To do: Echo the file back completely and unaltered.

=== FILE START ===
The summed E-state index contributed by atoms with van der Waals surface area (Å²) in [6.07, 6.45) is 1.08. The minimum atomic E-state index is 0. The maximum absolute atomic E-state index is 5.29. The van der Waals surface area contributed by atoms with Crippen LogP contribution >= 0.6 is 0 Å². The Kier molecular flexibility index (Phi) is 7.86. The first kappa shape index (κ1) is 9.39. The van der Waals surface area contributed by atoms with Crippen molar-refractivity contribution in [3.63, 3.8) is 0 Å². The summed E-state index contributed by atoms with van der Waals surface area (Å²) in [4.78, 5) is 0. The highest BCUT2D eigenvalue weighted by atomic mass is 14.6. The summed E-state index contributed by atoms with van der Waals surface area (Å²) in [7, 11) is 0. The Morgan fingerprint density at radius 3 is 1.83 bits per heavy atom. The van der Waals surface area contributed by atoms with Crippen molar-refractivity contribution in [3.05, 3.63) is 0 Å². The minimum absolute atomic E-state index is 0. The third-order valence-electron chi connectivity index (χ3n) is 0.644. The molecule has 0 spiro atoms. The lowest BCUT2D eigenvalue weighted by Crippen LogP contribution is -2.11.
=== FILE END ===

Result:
The summed E-state index contributed by atoms with van der Waals surface area (Å²) in [6.07, 6.45) is 1.08. The minimum atomic E-state index is 0. The maximum absolute atomic E-state index is 5.29. The van der Waals surface area contributed by atoms with Crippen LogP contribution >= 0.6 is 0 Å². The Kier molecular flexibility index (Phi) is 7.86. The first kappa shape index (κ1) is 9.39. The van der Waals surface area contributed by atoms with Crippen molar-refractivity contribution in [3.63, 3.8) is 0 Å². The summed E-state index contributed by atoms with van der Waals surface area (Å²) in [4.78, 5) is 0. The highest BCUT2D eigenvalue weighted by atomic mass is 14.6. The summed E-state index contributed by atoms with van der Waals surface area (Å²) in [7, 11) is 0. The Morgan fingerprint density at radius 3 is 1.83 bits per heavy atom. The van der Waals surface area contributed by atoms with Crippen molar-refractivity contribution in [3.05, 3.63) is 0 Å². The minimum absolute atomic E-state index is 0. The third-order valence-electron chi connectivity index (χ3n) is 0.644. The molecule has 0 spiro atoms. The lowest BCUT2D eigenvalue weighted by Crippen LogP contribution is -2.11.